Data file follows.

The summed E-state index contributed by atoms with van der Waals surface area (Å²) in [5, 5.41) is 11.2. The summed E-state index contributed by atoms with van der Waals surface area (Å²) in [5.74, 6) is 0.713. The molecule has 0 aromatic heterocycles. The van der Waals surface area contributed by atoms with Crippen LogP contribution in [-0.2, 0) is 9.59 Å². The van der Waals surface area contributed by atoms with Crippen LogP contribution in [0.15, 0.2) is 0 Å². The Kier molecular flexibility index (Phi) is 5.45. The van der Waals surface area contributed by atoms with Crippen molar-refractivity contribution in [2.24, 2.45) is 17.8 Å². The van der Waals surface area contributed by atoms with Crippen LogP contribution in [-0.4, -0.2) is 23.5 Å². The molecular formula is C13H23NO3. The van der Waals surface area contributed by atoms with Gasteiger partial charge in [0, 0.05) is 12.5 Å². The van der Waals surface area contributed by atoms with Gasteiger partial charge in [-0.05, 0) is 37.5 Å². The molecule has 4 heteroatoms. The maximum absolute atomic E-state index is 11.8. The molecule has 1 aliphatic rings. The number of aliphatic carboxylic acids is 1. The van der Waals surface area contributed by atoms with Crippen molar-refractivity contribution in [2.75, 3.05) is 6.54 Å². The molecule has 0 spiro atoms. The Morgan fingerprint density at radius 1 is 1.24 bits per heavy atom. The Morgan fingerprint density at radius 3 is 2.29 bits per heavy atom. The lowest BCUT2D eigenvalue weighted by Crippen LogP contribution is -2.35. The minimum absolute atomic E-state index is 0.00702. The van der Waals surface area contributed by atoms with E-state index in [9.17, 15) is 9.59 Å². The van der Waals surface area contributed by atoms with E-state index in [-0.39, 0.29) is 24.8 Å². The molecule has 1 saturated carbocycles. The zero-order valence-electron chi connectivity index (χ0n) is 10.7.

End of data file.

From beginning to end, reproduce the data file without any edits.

The summed E-state index contributed by atoms with van der Waals surface area (Å²) in [5, 5.41) is 11.2. The summed E-state index contributed by atoms with van der Waals surface area (Å²) in [5.74, 6) is 0.713. The molecule has 0 aromatic heterocycles. The van der Waals surface area contributed by atoms with Crippen LogP contribution in [-0.2, 0) is 9.59 Å². The van der Waals surface area contributed by atoms with Crippen LogP contribution in [0.15, 0.2) is 0 Å². The Kier molecular flexibility index (Phi) is 5.45. The van der Waals surface area contributed by atoms with Crippen molar-refractivity contribution in [2.24, 2.45) is 17.8 Å². The van der Waals surface area contributed by atoms with Crippen LogP contribution in [-0.4, -0.2) is 23.5 Å². The molecular formula is C13H23NO3. The van der Waals surface area contributed by atoms with Gasteiger partial charge in [0, 0.05) is 12.5 Å². The van der Waals surface area contributed by atoms with Gasteiger partial charge in [-0.05, 0) is 37.5 Å². The molecule has 4 heteroatoms. The maximum absolute atomic E-state index is 11.8. The molecule has 1 aliphatic rings. The number of aliphatic carboxylic acids is 1. The van der Waals surface area contributed by atoms with Crippen molar-refractivity contribution in [2.75, 3.05) is 6.54 Å². The molecule has 0 spiro atoms. The Morgan fingerprint density at radius 1 is 1.24 bits per heavy atom. The Morgan fingerprint density at radius 3 is 2.29 bits per heavy atom. The lowest BCUT2D eigenvalue weighted by Crippen LogP contribution is -2.35. The minimum absolute atomic E-state index is 0.00702. The van der Waals surface area contributed by atoms with E-state index in [9.17, 15) is 9.59 Å². The van der Waals surface area contributed by atoms with E-state index in [-0.39, 0.29) is 24.8 Å². The molecule has 1 saturated carbocycles. The zero-order valence-electron chi connectivity index (χ0n) is 10.7.